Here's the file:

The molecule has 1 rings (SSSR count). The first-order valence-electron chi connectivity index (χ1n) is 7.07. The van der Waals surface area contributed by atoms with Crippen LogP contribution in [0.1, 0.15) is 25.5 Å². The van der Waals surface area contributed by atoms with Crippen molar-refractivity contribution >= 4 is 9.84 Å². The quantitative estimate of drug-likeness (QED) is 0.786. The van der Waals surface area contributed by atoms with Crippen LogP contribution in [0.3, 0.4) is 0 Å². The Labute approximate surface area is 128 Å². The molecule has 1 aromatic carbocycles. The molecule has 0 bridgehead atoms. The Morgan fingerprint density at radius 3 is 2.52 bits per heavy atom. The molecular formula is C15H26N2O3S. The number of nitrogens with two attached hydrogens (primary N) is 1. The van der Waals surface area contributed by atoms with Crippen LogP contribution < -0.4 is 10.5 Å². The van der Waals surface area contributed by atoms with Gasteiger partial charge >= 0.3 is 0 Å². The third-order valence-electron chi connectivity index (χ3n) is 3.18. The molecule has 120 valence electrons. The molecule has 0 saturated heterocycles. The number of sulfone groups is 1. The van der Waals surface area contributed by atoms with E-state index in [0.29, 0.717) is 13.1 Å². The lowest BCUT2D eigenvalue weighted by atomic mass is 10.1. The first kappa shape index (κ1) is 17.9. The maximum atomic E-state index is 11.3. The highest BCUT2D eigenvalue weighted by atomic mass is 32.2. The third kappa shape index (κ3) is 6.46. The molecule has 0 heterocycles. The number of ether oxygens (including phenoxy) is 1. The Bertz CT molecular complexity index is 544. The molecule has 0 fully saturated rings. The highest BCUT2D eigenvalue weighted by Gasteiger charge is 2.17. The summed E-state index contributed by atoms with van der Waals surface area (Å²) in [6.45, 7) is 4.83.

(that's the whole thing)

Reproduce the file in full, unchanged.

The molecule has 1 rings (SSSR count). The first-order valence-electron chi connectivity index (χ1n) is 7.07. The van der Waals surface area contributed by atoms with Crippen LogP contribution in [0.1, 0.15) is 25.5 Å². The van der Waals surface area contributed by atoms with Crippen molar-refractivity contribution >= 4 is 9.84 Å². The quantitative estimate of drug-likeness (QED) is 0.786. The van der Waals surface area contributed by atoms with Crippen LogP contribution in [0.3, 0.4) is 0 Å². The Labute approximate surface area is 128 Å². The molecule has 1 aromatic carbocycles. The molecule has 0 bridgehead atoms. The Morgan fingerprint density at radius 3 is 2.52 bits per heavy atom. The molecular formula is C15H26N2O3S. The number of nitrogens with two attached hydrogens (primary N) is 1. The van der Waals surface area contributed by atoms with Crippen LogP contribution < -0.4 is 10.5 Å². The van der Waals surface area contributed by atoms with Gasteiger partial charge >= 0.3 is 0 Å². The third-order valence-electron chi connectivity index (χ3n) is 3.18. The molecule has 120 valence electrons. The molecule has 0 saturated heterocycles. The number of sulfone groups is 1. The van der Waals surface area contributed by atoms with E-state index in [0.29, 0.717) is 13.1 Å². The lowest BCUT2D eigenvalue weighted by atomic mass is 10.1. The first kappa shape index (κ1) is 17.9. The maximum atomic E-state index is 11.3. The highest BCUT2D eigenvalue weighted by atomic mass is 32.2. The third kappa shape index (κ3) is 6.46. The molecule has 0 heterocycles. The number of ether oxygens (including phenoxy) is 1. The Bertz CT molecular complexity index is 544. The molecule has 0 fully saturated rings. The highest BCUT2D eigenvalue weighted by Gasteiger charge is 2.17. The summed E-state index contributed by atoms with van der Waals surface area (Å²) in [6.45, 7) is 4.83.